The Yale Physics 2019 Beatrice Tinsley Prize Lecture, hosted by the Yale Society of Physics Students, Women in Physics, and selected Astronomy majors, will be given on December 5th by Wolfgang Ketterle, 2001 Nobel Laureate in Physics and Professor at MIT.
Thursday, December 5, 2019 - Ultracold atoms: From superfluid gases to spin transport
The realization of Bose-Einstein condensation in dilute atomic gases has created a unique experimental platform to study superfluidity in Bose and Fermi gases. The low density (a million times lower than air) of the gas allows control over the atoms and their interactions using the tools and precision of atomic physics. For fermions, the crossover from Bose-Einstein condensation of strongly bound fermion pairs to weakly bound Cooper pairs has been explored. After freezing out the motion of atoms, control of the spin degree of freedom has emerged as a new frontier. I will report on recent results on spin transport in optical lattices which highlights the crucial role of the anisotropy in the paradigmatic Heisenberg Hamiltonian. These studies illustrate a new approach to condensed-matter physics where many-body phenomena are realized in dilute atomic gases.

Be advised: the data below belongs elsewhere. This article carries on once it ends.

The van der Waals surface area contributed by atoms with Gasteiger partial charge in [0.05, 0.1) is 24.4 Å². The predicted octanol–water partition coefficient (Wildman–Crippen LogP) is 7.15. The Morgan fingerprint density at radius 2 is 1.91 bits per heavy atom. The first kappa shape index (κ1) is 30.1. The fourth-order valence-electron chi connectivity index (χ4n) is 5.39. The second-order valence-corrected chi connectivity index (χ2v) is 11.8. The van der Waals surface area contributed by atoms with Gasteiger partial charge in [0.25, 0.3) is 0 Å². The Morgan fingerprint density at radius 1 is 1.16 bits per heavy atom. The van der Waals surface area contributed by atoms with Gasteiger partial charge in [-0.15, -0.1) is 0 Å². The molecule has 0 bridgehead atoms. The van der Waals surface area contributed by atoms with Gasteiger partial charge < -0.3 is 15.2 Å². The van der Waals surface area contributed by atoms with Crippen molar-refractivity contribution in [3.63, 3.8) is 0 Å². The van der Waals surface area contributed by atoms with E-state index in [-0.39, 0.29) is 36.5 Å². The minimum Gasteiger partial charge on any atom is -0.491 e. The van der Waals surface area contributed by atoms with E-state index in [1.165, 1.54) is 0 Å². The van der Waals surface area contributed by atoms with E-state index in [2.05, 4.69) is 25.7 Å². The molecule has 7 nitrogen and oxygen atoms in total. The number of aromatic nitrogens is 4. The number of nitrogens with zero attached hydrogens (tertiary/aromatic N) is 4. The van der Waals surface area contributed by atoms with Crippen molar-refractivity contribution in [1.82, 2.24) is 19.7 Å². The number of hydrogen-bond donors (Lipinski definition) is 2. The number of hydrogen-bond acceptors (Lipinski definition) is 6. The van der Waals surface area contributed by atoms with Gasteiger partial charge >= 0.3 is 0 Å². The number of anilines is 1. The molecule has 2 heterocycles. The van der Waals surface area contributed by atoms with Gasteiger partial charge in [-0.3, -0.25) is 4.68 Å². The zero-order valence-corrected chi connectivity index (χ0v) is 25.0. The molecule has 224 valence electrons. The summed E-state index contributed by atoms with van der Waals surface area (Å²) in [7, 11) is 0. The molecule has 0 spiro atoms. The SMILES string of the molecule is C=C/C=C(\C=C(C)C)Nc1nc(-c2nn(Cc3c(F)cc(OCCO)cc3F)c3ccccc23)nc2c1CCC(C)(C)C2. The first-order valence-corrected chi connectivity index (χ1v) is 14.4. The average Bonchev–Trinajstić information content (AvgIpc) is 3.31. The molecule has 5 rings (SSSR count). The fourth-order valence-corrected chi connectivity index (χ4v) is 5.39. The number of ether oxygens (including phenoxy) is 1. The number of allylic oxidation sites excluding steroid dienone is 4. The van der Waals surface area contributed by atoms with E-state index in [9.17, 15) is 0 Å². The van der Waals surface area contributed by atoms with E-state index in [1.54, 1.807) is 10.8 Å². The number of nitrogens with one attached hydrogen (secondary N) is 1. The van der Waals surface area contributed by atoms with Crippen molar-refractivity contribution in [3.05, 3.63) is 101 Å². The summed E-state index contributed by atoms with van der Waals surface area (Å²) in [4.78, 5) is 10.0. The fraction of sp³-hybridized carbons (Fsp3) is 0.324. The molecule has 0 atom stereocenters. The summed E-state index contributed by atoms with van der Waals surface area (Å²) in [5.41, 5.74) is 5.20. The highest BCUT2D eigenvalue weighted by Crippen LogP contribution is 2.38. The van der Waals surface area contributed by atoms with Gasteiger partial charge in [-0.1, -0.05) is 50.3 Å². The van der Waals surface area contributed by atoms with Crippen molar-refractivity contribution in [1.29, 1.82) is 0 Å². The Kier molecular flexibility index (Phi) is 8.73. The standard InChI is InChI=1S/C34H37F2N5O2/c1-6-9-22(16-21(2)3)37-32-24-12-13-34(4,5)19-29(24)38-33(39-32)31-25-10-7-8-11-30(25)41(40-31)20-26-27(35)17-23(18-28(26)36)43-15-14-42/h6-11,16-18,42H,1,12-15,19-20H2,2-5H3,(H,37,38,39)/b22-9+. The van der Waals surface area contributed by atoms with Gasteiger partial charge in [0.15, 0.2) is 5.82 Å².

The Beatrice Tinsley Prize Lecture is given each year by a distinguished physicist in honor of Beatrice Muriel Hill Tinsley, the first female professor of astronomy at Yale, where she worked from 1974 until her death in 1981. Her work on disk galaxies has proven foundational in the decades following her passing. In 2016, the Yale Society of Physics Students inaugurated the Beatrice Tinsley Prize Lecture, which saw the invitation of Asimina Arvanitaki. This prize was started to honor Tinsley’s myriad contributions and to encourage collaboration and contact between distinguished physicists and the Yale undergraduate physics community. The speaker is jointly invited and hosted by the Society of Physics Students, Women in Physics, and undergraduate students from Astronomy.